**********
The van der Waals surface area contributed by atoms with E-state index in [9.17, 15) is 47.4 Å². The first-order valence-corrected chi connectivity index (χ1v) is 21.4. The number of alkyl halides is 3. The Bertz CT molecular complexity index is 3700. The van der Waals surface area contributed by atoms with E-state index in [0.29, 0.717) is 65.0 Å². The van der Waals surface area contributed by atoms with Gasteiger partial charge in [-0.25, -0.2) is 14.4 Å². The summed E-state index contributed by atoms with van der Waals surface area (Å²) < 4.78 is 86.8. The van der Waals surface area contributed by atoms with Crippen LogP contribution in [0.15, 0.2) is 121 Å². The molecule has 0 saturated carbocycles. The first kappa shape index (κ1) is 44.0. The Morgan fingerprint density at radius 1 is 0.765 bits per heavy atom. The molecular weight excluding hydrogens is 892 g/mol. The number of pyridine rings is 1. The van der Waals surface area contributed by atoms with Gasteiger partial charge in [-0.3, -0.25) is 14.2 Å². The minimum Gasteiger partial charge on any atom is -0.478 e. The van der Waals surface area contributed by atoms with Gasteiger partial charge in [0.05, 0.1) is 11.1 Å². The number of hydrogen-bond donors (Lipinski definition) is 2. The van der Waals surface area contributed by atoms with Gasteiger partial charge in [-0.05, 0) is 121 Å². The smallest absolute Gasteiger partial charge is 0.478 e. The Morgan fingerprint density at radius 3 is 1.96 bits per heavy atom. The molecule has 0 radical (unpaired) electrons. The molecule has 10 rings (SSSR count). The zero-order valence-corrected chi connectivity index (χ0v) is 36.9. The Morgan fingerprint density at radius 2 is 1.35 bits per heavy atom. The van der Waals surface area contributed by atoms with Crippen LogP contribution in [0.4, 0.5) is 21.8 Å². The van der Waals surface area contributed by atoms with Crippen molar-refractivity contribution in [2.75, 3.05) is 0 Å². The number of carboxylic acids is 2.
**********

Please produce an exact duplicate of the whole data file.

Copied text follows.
The van der Waals surface area contributed by atoms with E-state index in [9.17, 15) is 47.4 Å². The first-order valence-corrected chi connectivity index (χ1v) is 21.4. The number of alkyl halides is 3. The Bertz CT molecular complexity index is 3700. The van der Waals surface area contributed by atoms with E-state index in [0.29, 0.717) is 65.0 Å². The van der Waals surface area contributed by atoms with Gasteiger partial charge in [-0.25, -0.2) is 14.4 Å². The summed E-state index contributed by atoms with van der Waals surface area (Å²) < 4.78 is 86.8. The van der Waals surface area contributed by atoms with Crippen LogP contribution in [0.15, 0.2) is 121 Å². The molecule has 0 saturated carbocycles. The first kappa shape index (κ1) is 44.0. The Morgan fingerprint density at radius 1 is 0.765 bits per heavy atom. The molecular weight excluding hydrogens is 892 g/mol. The number of pyridine rings is 1. The van der Waals surface area contributed by atoms with Gasteiger partial charge in [-0.3, -0.25) is 14.2 Å². The minimum Gasteiger partial charge on any atom is -0.478 e. The van der Waals surface area contributed by atoms with Gasteiger partial charge in [0.05, 0.1) is 11.1 Å². The number of hydrogen-bond donors (Lipinski definition) is 2. The van der Waals surface area contributed by atoms with Gasteiger partial charge in [-0.05, 0) is 121 Å². The smallest absolute Gasteiger partial charge is 0.478 e. The Morgan fingerprint density at radius 3 is 1.96 bits per heavy atom. The molecule has 0 radical (unpaired) electrons. The molecule has 10 rings (SSSR count). The zero-order valence-corrected chi connectivity index (χ0v) is 36.9. The Morgan fingerprint density at radius 2 is 1.35 bits per heavy atom. The van der Waals surface area contributed by atoms with Crippen LogP contribution in [0.4, 0.5) is 21.8 Å². The van der Waals surface area contributed by atoms with Crippen molar-refractivity contribution in [2.75, 3.05) is 0 Å². The number of carboxylic acids is 2.